Cuisine of Greece

Template:Cuisine Greek cuisine is the cuisine of Greece or perhaps of the Greeks. Given the geography and history of Greece, this style of cookery is typical of Mediterranean cuisine, with strong influences from Italy, Middle East and, to a lesser extent, from the Balkans. The basic grain in Greece is wheat, though barley is also grown. Important vegetables include tomato, eggplant, potato, green beans, okra, and onions. The terrain has tended to favour the production of goats and sheep over cattle, and thus beef dishes tend to be a rarity by comparison. Fish dishes are also common, although today most of the fish is imported since the Mediterranean Sea is quite overfished. Olive oil, produced from the trees prominent throughout the region, adds to the distinctive taste of Greek food. Some dishes use filo pastry. Too much refinement is generally considered to be against the hearty spirit of the Greek cuisine. Traditionally, Greek dishes are served warm rather than hot.



Dips are served with loaf bread or pita bread -- a round flat wheat bread made with yeast. In some regions, dried bread is softened in water.

Some dishes served in Greek restaurants (especially outside Greece) are not Greek at all:

Famous Greek dishes

  • Moussaka (eggplant casserole). There are other variations besides eggplant, such as zucchini or rice, but the eggplant version ("melitzanes moussaka") is most popular, so "moussaka" alone is assumed to mean with eggplant.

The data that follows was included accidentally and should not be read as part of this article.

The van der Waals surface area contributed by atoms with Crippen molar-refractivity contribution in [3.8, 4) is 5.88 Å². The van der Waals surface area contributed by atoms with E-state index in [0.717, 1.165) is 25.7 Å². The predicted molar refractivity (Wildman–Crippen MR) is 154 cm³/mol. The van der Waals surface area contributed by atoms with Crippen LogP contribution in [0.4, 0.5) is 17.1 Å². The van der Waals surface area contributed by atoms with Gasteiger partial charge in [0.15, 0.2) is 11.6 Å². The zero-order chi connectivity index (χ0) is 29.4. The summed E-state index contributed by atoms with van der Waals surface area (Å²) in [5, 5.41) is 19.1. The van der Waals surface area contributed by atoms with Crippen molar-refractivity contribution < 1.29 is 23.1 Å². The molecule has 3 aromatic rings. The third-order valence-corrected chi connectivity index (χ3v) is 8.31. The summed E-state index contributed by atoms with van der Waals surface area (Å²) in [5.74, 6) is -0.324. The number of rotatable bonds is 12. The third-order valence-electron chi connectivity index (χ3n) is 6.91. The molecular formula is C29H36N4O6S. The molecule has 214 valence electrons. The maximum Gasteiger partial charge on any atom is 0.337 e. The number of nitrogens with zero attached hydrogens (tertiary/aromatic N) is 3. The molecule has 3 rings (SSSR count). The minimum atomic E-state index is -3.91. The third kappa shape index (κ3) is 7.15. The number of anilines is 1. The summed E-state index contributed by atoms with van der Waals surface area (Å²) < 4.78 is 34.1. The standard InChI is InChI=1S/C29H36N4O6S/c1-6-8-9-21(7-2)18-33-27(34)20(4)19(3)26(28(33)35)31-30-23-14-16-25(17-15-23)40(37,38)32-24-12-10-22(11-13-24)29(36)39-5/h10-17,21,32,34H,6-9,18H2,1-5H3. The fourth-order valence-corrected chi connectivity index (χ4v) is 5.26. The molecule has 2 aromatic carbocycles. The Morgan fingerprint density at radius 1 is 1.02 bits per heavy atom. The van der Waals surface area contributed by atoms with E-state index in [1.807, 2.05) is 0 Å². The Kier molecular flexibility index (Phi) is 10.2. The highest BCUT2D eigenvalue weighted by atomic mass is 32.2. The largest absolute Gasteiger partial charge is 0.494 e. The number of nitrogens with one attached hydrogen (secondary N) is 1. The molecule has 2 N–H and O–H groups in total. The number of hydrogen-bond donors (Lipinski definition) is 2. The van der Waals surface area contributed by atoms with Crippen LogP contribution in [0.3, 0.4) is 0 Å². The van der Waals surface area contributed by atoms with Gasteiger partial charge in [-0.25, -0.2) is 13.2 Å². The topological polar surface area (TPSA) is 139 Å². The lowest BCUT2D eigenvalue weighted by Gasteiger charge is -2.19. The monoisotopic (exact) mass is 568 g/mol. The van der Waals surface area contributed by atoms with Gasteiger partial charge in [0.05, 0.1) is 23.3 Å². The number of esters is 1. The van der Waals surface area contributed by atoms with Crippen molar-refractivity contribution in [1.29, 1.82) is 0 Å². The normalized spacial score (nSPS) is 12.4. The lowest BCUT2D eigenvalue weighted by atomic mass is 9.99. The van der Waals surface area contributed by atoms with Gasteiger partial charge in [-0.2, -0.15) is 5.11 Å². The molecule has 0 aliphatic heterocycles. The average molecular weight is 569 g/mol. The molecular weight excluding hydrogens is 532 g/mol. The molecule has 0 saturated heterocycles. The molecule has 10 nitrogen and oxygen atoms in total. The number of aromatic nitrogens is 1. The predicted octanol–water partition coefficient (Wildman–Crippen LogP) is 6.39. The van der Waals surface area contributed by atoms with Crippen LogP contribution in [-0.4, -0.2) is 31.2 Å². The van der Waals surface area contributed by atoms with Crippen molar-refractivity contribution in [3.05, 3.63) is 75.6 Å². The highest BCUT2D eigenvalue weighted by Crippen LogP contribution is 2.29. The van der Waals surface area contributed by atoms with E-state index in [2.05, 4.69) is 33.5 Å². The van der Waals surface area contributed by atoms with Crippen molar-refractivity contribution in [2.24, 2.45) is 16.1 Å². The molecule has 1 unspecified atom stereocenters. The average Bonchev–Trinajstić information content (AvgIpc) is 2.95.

• Kleftiko: lamb slow-baked on the bone, first marinaded in garlic and lemon juice.
  • Souvlaki (lamb and vegetables on skewers)
  • Gyros (pork, yoghurt, tomato sandwich on pitta bread; this is a popular "fast food").
  • Pastitsio (macaroni, meat, and white sauce in the oven)


A plate with pieces of different types of Baklava
A plate with pieces of different types of Baklava
  • Baklava (A popular sweet desert, layers of filo pastry with nuts, sugar, honey, cloves)
  • Loukoumas
  • Loukoumia
  • Creamy yoghurt with honey
  • Galaktoboureko (Custard like cream between layers of filo)


  • Wine is the most common drink in Greece. Until the 1980's, most wine in Greece was mediocre in quality at best, but more recently it has come up to international standards.
  • Beer is widely drunk.
  • Ouzo (an 80-proof clear alcoholic beverage that is flavored with anise; it turns milky white with water or ice; the best said to be produced on the island of Lesbos). It is similar to the French pastis.
  • Raki or Tsipouro (Mostly home-brewed, a clear drink similar to ouzo, often with higher alcohol content, and usually not flavored with herbs.
  • Metaxa (a brand of sweet brandy; 40% alcohol content)
  • Retsina (a white wine that has some pine tar added, originally as a preservative, but nowadays for the flavor; this is an Athens region specialty. It should not be aged.).
  • Mavrodafni Sweet, liquor-style, red wine with higher alcohol percentage than normal.
Missing image
A plate of feta cheese, a traditional Greek cheese.

External links

nl:Griekse gerechten


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